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Creating stronger faith-filled families and communities of learners

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Worshiping together as a family helps to cement the relationship between children and their parents and a child's relationship with God.

 
Kathy
Mears

In May, my sister called me and said that we needed to have a family reunion. For whatever reason, it seems in my family that I am in charge of family reunions, even though I live a thousand miles from most of my siblings and father.

Of course I agreed with her and plans were made. My siblings and I joined my dad at our family home in late May. Sixty-four family members made it and we were very glad to see each other and to meet my father's 41st -45th great-grandchildren who had all been born in the last six months.

Families are very important to children and adults. Many of us travel to family reunions or to visit relatives because we understand that we are connected in a very unique way and we value those relationships. Most of us hope that our children will enjoy strong family ties. We want our children to know their grandparents, aunts, uncles, and cousins. We want them to know that as family we help each other and as parents, we hope that our children learn to follow the commandment to, "Honor your mother and father."

Families are significant in the development of children. Families are where we learn to share, play, and laugh with others. They are the first places where we learn about rules, authority, and most importantly, Christ. They are to be cherished.

Most of our Catholic schools describe their environments as being "like a family" and we work hard so that our students feel at home, safe, and secure in our classrooms. We value the connections our students make while under our care and we know that those connections often extend to our children's parents, siblings, and their grandparents.

The World Meeting of Families is in Philadelphia in September and many from the Archdiocese of Boston will be in attendance. We hope to learn from those who work in ministries that serve families and bring back some of the best ideas to Boston for implementation. The highlight of the meeting will be the visit of Pope Francis. We already know that Pope Francis realizes the importance of family and we are eager to learn what new information he will share with us.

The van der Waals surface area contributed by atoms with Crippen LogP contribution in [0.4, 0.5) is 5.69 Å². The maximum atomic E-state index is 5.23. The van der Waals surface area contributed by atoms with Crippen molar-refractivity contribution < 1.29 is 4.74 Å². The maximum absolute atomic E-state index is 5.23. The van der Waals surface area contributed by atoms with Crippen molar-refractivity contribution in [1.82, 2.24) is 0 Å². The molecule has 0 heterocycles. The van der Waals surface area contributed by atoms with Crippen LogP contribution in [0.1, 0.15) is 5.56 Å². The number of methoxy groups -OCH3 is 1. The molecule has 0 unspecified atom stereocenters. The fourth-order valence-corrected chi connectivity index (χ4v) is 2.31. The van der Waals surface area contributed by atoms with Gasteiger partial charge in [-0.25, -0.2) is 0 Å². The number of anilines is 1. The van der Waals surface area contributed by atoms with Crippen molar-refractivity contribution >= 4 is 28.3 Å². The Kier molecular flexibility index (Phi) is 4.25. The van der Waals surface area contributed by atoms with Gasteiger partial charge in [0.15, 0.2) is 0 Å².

Parents, teachers, students, pastors, school administrators, grandparents, parishioners and friends of Catholic education make up our school families. Working together, we all strive to provide our students with multiple encounters with Christ each day. We are also working to maintain academically rigorous schools, where our faith is taught in every lesson. This is what we believe we need to do to be successful in raising the next generation of leaders for our Church and world. We know that Catholic schools exist to share the faith and to teach it to our students.

Catholic schools have a duty to partner with parents to assist children in learning -- not just "reading, writing and arithmetic" -- but also that fourth "R" of religion. We are privileged to be a part of that enterprise and we enthusiastically embrace our roles as partners with a student's family.

This year, we are encouraging our schools to work as much as possible with families to provide the quality Catholic education that each parent confirms they want when they enroll their child(ren) in our schools. We want our schools to increase their efforts to support families. As Pope Francis said in 2013, "The family which experiences the joy of faith communicates it naturally. That family is the salt of the earth and the light of the world; it is the leaven of society." We want to be part of the joy our students' experience while learning about their faith.

How can parents help their children prepare for their futures? There is much advice for parents everywhere, but we believe that one of the best things a parent can do is to take their children to Mass each Sunday. Worshiping together as a family helps to cement the relationship between children and their parents and a child's relationship with God. Living the faith through Sunday worship helps to instill habits of prayer. Regular reception of the Eucharist will sustain our children when they face the difficult hurdles that life will throw at them. It is at Sunday liturgy that we find hope in our futures. It is where we, as families, can pray for each other and grow together in the love of Christ.

We are looking forward to working with parents to serve our students. We believe that together we can accomplish the task of educating our students in faith and academics. We are delighted that we will be working together to create stronger faith-filled families and communities of learners.

KATHY MEARS IS THE SUPERINTENDENT OF CATHOLIC SCHOOLS IN THE ARCHDIOCESE OF BOSTON.

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